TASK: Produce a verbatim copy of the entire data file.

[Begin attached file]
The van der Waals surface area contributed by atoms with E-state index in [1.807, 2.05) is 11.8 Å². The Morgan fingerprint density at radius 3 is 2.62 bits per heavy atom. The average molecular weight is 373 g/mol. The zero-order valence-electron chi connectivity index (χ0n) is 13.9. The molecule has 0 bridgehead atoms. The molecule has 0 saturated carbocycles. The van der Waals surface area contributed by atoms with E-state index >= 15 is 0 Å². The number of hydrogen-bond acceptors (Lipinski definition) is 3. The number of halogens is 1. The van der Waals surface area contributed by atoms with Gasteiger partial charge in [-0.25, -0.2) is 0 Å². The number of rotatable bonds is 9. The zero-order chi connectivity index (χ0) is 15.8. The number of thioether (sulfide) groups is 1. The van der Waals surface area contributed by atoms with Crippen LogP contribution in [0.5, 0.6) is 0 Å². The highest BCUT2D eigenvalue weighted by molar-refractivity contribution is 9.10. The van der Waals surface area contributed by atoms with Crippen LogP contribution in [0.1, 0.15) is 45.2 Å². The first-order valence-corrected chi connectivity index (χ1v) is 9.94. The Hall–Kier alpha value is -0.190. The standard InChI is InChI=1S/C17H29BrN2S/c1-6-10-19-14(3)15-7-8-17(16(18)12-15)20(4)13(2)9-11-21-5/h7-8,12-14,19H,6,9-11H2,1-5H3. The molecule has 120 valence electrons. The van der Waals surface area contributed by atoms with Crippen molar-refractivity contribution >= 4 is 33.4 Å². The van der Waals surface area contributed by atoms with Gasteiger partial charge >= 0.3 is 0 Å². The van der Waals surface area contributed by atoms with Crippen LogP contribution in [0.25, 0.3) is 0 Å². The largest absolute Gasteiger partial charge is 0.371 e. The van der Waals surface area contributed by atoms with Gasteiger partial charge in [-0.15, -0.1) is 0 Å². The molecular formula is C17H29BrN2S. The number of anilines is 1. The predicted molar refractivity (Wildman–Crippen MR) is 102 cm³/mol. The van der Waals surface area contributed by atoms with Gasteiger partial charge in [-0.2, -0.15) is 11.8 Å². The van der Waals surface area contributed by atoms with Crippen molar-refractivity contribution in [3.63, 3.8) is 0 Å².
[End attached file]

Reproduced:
The van der Waals surface area contributed by atoms with E-state index in [1.807, 2.05) is 11.8 Å². The Morgan fingerprint density at radius 3 is 2.62 bits per heavy atom. The average molecular weight is 373 g/mol. The zero-order valence-electron chi connectivity index (χ0n) is 13.9. The molecule has 0 bridgehead atoms. The molecule has 0 saturated carbocycles. The van der Waals surface area contributed by atoms with E-state index >= 15 is 0 Å². The number of hydrogen-bond acceptors (Lipinski definition) is 3. The number of halogens is 1. The van der Waals surface area contributed by atoms with Gasteiger partial charge in [-0.25, -0.2) is 0 Å². The number of rotatable bonds is 9. The zero-order chi connectivity index (χ0) is 15.8. The number of thioether (sulfide) groups is 1. The van der Waals surface area contributed by atoms with Crippen LogP contribution in [0.5, 0.6) is 0 Å². The highest BCUT2D eigenvalue weighted by molar-refractivity contribution is 9.10. The van der Waals surface area contributed by atoms with Crippen LogP contribution in [0.1, 0.15) is 45.2 Å². The first-order valence-corrected chi connectivity index (χ1v) is 9.94. The Hall–Kier alpha value is -0.190. The standard InChI is InChI=1S/C17H29BrN2S/c1-6-10-19-14(3)15-7-8-17(16(18)12-15)20(4)13(2)9-11-21-5/h7-8,12-14,19H,6,9-11H2,1-5H3. The molecule has 120 valence electrons. The van der Waals surface area contributed by atoms with Crippen molar-refractivity contribution >= 4 is 33.4 Å². The van der Waals surface area contributed by atoms with Gasteiger partial charge >= 0.3 is 0 Å². The van der Waals surface area contributed by atoms with Crippen LogP contribution in [0.25, 0.3) is 0 Å². The largest absolute Gasteiger partial charge is 0.371 e. The van der Waals surface area contributed by atoms with Gasteiger partial charge in [-0.15, -0.1) is 0 Å². The molecular formula is C17H29BrN2S. The number of anilines is 1. The predicted molar refractivity (Wildman–Crippen MR) is 102 cm³/mol. The van der Waals surface area contributed by atoms with Gasteiger partial charge in [-0.2, -0.15) is 11.8 Å². The van der Waals surface area contributed by atoms with Crippen molar-refractivity contribution in [3.63, 3.8) is 0 Å².